• Independent verification: We obtain independent assurance of our impact metrics, ensuring we have objective and experienced third-party auditors review the quantitative impact metrics we prepare. We want to report our impact to our investors with the same level of independent oversight and confidence as a company reporting audited financial accounts.
  • Assessing outcomes: Moving beyond quantitative metrics, we also consider the outcomes of our investment. For example, we might easily measure and verify the number of beds of affordable housing we build, but we must ask ourselves—what is the actual impact of building affordable housing on our society? What could go wrong?

LC The social and affordable housing sector is a growing area for impact investing. What other sectors are emerging as attractive opportunities for impact investing?

MT Real assets are a branch of the 'alternatives' asset class, which include all value-generating physical assets—land, buildings and social infrastructure (hospitals, schools, specialty housing)—that have intrinsic value in and of themselves, without solely relying on a volatile operating business or exit of an investment create returns.

Real assets investments are naturally attractive for impact investors. Real assets are core to communities. Whether it be through the provision of appropriate and affordable housing, generating renewable energy, or delivering critical services through social infrastructure, our society is built on 'bricks and mortar'. On tangible foundations.

Despite the societal and environmental importance of these assets, many are suffering from years of underinvestment. There are many examples, such as the very long wait lists for social or disability housing with many people living in legacy housing stocks, or the fact not everybody has access to cheap and reliable power (let alone renewable energy).

For this reason, we expect many sub-sectors of real assets will continue to present attractive opportunities for impact investment – housing, community infrastructure, medical facilities, solar and other renewables.

LC What are the challenges of impact investment?

MT Impact investments are different from negative and positive screens because they aim to create additional positive social and environmental impacts. This 'additionality' requirement can be a challenge for impact investors, and it requires deep thought and consideration about two key challenges of impact investment:

  1. What are the full effects of an investment? For example, a renewable project (that has good intentions) can be developed with little regard for the supply chain of its solar panels, which may inadvertently support poor labour practices.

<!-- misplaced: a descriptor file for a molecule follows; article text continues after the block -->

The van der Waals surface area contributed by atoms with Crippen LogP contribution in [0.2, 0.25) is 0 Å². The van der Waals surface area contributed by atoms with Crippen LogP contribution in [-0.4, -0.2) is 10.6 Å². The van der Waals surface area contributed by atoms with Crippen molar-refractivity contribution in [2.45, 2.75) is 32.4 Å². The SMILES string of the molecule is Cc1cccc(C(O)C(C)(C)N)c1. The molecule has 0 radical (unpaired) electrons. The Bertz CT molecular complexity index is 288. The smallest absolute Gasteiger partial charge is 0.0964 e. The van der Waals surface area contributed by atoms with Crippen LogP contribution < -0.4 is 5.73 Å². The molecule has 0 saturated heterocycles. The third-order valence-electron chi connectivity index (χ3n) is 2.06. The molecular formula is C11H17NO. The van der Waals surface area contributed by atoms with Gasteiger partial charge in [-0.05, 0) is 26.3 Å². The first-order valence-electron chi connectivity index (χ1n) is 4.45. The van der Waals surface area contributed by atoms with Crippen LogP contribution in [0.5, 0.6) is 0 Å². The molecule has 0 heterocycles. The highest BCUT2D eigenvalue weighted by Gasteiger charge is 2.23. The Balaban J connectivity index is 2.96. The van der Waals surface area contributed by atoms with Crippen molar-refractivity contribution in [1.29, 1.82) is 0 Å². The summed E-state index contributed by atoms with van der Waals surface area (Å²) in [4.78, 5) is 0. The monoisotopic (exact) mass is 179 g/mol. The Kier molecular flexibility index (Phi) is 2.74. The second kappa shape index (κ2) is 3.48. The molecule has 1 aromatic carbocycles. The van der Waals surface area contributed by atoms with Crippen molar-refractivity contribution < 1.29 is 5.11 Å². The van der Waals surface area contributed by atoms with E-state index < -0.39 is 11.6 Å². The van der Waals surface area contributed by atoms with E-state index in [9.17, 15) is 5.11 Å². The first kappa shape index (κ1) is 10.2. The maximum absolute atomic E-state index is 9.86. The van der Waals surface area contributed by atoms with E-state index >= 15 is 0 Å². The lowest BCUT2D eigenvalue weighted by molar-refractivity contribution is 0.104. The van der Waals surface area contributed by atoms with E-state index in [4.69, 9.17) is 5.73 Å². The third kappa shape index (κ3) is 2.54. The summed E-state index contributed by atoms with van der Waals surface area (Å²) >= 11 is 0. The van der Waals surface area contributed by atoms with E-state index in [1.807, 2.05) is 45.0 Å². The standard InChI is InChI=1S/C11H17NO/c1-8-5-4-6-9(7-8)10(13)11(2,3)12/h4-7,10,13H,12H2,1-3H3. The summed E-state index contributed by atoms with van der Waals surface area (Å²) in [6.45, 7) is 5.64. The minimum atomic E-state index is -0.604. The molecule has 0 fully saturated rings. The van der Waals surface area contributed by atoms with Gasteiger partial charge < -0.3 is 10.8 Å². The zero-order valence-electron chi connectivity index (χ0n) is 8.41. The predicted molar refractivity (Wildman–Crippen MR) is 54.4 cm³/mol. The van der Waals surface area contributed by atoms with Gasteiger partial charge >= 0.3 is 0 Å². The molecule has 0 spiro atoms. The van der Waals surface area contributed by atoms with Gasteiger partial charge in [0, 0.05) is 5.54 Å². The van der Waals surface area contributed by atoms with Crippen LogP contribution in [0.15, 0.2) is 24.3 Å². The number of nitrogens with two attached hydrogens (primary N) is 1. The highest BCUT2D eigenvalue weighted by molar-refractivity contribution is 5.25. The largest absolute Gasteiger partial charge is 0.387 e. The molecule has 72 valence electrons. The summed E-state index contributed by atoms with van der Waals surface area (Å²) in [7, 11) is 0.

2. Would this asset have been financed anyway? If an impact investor expects market rate returns, would other 'non-impact' investors have funded this anyway?

Impact investors exist to respond to these two key challenges:

  • Challenge 1 – A distinct focus on assets that have a positive social and/or environmental benefit

    Our sole motivation is to invest in assets that have a positive social and/or environmental benefit. We focus on investigating and testing the full and deep social and environmental consequences of each investment. It's a core part of our investment process, and as fiduciaries of impact investor capital, applying this level of consideration is key.

    As impact investors, our investment universe is often smaller than other market participants (being limited to only socially and environmentally beneficial assets), so we need to focus on understanding the specifics of each opportunity in our 'hitting zone'. Just like a venture capitalist or property developer in their respective industries, by finding opportunities where others aren't looking, an impact investor can create additional environmentally and socially beneficial assets while earning attractive returns for investors.

  • Challenge 2 – Bringing value beyond just capital

    Impact investment isn't like philanthropic capital, it needs to work harder to have a positive social and environmental benefit. Investors seeking market rate returns need to engage with how they can bring value beyond just bringing capital. This may be through finding opportunities other investors haven't, doing more work to get comfortable with niche investment sectors, providing longer-term and more stable financing, or a myriad of other ways.

    The Conscious Investment Management 'Impact Partner' approach is a unique way we acquire properties, fund assets, or finance social programs which our Impact Partners (the majority are leading charities, but also socially minded enterprises) can operate for the benefit of their mission. In this way, we can make financial investment decisions, with confidence that each house we build, each solar panel we install, will be operated to create the additional positive impact we intended.


Langton Clarke

Langton Clarke